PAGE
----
The Belmont Stakes, assessed.

Examining culture and the arts.
June 11 2007 10:16 AM

The Lady Is a Champ

When fillies beat the colts at Belmont.

It was a historic race—the kind you always hope to see. At the 139th Belmont Stakes on Saturday, two red horses with white blazes came driving down the stretch neck-and-neck. As one pulled ahead, the other surged back. But it was the horse on the outside—smaller but faster—who finally pulled ahead. For the first time since 1905, a filly had won the Belmont. In the last strides, Rags to Riches, winner of the Kentucky Oaks, dramatically held off Curlin, Preakness champion and odds-on favorite.

Before the race, ABC's commentators had been jawing on about the impending "battle of the sexes." One went on about how Rags to Riches was not just a "petite" filly who might be "intimidated" by the colts. No, she had "the moxie to look the colts in the eye." Indeed she did. She looked them in the eye and passed them by. It didn't look like it would turn out that way at first—she stumbled breaking from the gate, causing the announcers to gasp. (There's a picture here.)  Then she had to come wide around the final turn at Belmont (a big track, with larger-than-usual turns). Even so, when she made her move, at just the moment Curlin did, she seemed to jump to a gear he didn't have. When he powerfully challenged her she looked him in the eye—moxie indeed—and turned on the speed to pass him.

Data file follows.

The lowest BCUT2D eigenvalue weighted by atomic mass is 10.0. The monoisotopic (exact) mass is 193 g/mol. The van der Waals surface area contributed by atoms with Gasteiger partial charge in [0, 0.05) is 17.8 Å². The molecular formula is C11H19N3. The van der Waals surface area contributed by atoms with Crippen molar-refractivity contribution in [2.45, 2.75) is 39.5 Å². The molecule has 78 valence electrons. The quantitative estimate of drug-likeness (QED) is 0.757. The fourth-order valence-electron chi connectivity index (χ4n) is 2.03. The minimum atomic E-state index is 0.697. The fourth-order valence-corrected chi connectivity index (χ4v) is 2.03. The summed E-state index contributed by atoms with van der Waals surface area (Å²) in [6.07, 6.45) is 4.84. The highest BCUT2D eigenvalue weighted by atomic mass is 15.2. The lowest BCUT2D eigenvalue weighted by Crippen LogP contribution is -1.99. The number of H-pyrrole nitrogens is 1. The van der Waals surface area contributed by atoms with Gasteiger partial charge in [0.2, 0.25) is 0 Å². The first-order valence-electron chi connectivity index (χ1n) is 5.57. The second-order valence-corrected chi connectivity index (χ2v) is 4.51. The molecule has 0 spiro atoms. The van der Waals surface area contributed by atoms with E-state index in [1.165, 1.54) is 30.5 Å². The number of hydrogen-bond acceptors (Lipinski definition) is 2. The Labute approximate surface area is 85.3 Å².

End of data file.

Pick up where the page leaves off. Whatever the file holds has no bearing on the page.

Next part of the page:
There's no doubt that Rags to Riches is, as Charlotte the spider might have said, some horse. She made an indelible impression in the Las Virgenes Stakes this February, when she got bumped then was forced wide around both turns before catching Baroness Thatcher. A month later, she trounced her peers in the Santa Anita Oaks, a prep for the fillies' Triple Crown, where she demonstrated what the track announcer called an "electrifying turn of speed" as she demolished the field. "They would need to sprout wings to get to Rags to Riches; she is romping in the Santa Anita Oaks!" he exclaimed, sprouting improbable metaphors himself. Her appearance in the Kentucky Oaks heralded more of the same. (Watch her races here, here and here.)  Her owners, Michael Tabor and Derrick Smith, began to entertain the notion of running her against the colts. When Street Sense, the Derby winner, pulled out, it became official: She would become the 22nd filly to enter the Belmont Stakes.

A superstitious person might say Rags to Riches passed Curlin in the stretch with the ghost of another great filly whispering into her ear. That filly is Ruffian, the brilliant champion buried at Belmont not far from where she broke down in the famous 1975 "Boy vs. Girl" match race with Derby champion Foolish Pleasure. In one of those unearthly coincidences, ABC was scheduled to broadcast Ruffian, a made-for-TV movie chronicling her achievements, later that night. And sportswriter William Nack had just published a moving memoir (by the same name) about the big black filly, celebrating her brilliance and mourning the horrific injury—a broken leg—that ended her career in front of a crowd of 50,000 people. (Ruffian was operated on, much like Barbaro, but she came out of the anesthesia trying to run, like the great athlete that she was, and broke another leg. She was promptly put down.)



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